Phil Cavell 8:15
You know, it was it was great, actually. It was brilliant.

Carlton Reid 8:18
So we will we will organically come onto Cyclefit just when we when we when we go through your books. We don’t need to go from Bikepark to Cyclefit.

Carlton Reid 8:27
right now. Although absolutely, I totally want to. But I’d like to go straight into your book. Phil and I am going to be quoting snuff back to you. I’m going to be going from like page to page to page even going to like a one point I’m going to three page references at once to pick stuff that that you have repeated. And I thought that’s interesting. I’m going to ask Phil about that. So this is called “The Midlife Cyclist, the roadmap for the +40 rider.” And before we go into into the gubbins of it, and I should say the subhead is who wants to the plus for the rider who wants to train hard, ride fast and stay healthy, but you’ve got some absolutely stellar blurbs on here. So on the front, Phil Liggett says an amazing accompanied verb and I have descended behind Phil, he has an unbelievable early good. downhiller, which you do talk about going downhill in your book quite a lot. I always thought about Phil, when you were talking about that. And then you’ve got Fabian Cancellara. Now, I’m assuming and in fact, I’m not assuming because in the book it says so. So Fabian was a client. So you helped him?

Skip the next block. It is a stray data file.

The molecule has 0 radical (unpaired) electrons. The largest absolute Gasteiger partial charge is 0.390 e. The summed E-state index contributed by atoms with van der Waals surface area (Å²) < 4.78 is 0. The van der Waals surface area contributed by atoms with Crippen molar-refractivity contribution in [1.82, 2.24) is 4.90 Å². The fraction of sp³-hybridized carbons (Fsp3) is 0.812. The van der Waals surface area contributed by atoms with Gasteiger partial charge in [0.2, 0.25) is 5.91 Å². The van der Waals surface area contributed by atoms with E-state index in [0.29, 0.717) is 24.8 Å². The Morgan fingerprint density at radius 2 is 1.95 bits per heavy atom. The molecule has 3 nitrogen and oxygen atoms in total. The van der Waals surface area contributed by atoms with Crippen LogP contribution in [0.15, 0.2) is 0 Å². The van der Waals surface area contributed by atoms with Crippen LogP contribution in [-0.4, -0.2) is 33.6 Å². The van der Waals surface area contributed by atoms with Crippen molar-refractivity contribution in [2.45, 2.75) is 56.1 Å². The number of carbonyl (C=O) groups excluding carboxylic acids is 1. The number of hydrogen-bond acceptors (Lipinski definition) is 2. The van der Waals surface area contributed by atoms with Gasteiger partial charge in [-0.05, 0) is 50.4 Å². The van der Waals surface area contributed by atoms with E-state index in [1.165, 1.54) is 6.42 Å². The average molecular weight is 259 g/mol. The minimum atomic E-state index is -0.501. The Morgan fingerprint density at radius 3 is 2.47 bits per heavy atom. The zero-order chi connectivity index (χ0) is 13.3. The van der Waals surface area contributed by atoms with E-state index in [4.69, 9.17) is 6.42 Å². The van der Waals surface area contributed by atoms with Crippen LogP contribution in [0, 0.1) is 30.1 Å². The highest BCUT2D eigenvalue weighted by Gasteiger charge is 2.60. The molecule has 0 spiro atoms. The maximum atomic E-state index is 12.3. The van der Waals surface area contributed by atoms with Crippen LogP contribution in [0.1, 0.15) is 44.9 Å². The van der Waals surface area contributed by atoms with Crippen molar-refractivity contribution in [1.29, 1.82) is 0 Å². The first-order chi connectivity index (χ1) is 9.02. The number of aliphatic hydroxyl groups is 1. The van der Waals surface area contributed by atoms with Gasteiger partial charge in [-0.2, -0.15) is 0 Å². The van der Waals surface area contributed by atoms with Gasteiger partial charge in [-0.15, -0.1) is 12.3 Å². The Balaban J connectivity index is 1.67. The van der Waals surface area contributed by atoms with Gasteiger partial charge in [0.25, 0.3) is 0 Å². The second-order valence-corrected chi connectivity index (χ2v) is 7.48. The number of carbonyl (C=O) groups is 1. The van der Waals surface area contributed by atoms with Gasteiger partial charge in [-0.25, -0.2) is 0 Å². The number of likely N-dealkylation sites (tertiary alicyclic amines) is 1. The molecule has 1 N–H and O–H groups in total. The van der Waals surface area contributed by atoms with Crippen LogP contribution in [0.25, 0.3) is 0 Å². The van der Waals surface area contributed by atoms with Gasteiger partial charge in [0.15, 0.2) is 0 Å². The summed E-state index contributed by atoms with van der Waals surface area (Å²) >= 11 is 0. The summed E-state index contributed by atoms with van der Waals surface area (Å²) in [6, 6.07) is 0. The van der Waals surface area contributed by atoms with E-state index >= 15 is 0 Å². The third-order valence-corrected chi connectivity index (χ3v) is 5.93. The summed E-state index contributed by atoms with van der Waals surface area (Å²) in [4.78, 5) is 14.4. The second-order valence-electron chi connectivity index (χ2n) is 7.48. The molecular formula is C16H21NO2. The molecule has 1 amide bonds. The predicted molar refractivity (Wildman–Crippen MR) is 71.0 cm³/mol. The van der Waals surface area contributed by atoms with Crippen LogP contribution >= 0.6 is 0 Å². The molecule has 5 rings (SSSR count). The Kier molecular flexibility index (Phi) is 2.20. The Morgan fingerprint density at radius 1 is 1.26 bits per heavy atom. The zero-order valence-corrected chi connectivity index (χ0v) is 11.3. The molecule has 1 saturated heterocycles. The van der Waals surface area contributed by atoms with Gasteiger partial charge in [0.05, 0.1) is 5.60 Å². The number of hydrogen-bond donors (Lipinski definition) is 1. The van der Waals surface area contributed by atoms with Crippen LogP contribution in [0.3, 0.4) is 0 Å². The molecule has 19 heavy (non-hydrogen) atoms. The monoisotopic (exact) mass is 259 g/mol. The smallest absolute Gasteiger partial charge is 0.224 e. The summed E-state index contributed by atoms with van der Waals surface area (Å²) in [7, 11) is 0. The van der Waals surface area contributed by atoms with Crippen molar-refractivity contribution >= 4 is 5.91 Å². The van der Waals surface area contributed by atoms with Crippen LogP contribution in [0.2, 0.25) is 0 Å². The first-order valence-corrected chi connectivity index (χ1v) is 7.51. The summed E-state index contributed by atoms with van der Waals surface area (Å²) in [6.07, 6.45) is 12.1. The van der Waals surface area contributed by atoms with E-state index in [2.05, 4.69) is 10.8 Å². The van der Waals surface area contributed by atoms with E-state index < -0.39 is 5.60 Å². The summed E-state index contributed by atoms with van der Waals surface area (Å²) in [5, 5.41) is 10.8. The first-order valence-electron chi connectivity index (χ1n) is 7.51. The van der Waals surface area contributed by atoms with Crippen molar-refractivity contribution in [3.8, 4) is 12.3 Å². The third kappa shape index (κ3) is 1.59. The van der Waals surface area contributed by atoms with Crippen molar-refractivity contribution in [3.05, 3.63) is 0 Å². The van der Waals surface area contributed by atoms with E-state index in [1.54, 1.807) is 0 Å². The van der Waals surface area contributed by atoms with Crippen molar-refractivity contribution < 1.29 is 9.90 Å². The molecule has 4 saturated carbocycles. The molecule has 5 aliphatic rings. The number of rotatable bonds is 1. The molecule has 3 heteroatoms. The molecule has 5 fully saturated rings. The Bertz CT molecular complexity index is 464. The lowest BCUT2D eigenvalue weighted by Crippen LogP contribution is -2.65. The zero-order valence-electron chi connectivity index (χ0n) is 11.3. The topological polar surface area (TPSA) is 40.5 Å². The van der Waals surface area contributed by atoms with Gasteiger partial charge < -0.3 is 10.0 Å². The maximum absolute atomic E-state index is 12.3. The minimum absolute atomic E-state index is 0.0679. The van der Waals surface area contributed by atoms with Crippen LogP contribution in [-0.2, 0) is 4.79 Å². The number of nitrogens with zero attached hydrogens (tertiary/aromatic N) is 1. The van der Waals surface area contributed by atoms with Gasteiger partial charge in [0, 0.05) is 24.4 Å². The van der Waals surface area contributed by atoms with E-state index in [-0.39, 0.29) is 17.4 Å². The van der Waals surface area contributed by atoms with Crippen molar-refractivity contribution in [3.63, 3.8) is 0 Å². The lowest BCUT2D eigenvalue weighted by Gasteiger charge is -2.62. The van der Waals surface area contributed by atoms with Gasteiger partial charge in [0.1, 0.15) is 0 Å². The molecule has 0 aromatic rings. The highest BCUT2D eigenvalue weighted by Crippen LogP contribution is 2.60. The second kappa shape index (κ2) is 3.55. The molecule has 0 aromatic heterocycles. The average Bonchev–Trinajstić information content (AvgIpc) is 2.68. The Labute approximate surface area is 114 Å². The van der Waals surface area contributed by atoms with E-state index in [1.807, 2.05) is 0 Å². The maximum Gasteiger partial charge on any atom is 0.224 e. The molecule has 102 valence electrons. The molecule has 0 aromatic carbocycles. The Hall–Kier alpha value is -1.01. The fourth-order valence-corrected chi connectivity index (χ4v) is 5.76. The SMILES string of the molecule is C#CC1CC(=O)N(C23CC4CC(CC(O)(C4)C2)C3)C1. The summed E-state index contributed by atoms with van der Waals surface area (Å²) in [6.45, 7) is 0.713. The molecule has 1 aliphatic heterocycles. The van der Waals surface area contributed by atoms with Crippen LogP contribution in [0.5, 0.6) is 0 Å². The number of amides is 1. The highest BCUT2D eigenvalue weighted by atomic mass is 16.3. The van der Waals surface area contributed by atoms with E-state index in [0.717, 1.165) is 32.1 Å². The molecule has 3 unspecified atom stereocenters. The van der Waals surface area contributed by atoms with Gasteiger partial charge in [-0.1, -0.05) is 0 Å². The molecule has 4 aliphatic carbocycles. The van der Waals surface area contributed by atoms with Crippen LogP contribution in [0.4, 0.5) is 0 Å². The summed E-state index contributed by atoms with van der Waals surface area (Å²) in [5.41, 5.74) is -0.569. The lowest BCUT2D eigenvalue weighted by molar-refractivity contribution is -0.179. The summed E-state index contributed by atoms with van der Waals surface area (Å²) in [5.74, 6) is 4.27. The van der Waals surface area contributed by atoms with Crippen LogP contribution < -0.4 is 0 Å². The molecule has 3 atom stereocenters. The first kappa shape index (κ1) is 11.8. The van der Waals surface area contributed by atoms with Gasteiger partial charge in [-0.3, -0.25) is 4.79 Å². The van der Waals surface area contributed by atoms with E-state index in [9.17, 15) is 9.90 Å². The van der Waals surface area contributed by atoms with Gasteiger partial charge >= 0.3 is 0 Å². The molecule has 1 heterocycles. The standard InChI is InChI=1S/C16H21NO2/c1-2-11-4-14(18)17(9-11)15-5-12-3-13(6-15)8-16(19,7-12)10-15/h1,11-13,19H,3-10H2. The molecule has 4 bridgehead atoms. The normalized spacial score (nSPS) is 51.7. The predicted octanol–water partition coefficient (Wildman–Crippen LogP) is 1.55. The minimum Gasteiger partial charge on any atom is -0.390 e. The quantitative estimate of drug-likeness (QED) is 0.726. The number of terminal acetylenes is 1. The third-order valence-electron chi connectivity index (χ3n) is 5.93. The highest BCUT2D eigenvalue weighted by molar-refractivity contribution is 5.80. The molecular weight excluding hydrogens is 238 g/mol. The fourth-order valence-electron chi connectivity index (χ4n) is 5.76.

Phil Cavell 9:32
Yes, we joined we sort of in-house bike fitters to Trek from 2012 onwards. So we came there probably the same time that we came to in the same time as Fabian actually, and Andy Schleck.

Phil Cavell 9:49
Radio Shack and the team was very much in transition later to become

Phil Cavell 9:55
Trek factory racing, Trek Sega-fredo so we sort of saw it through those transition period.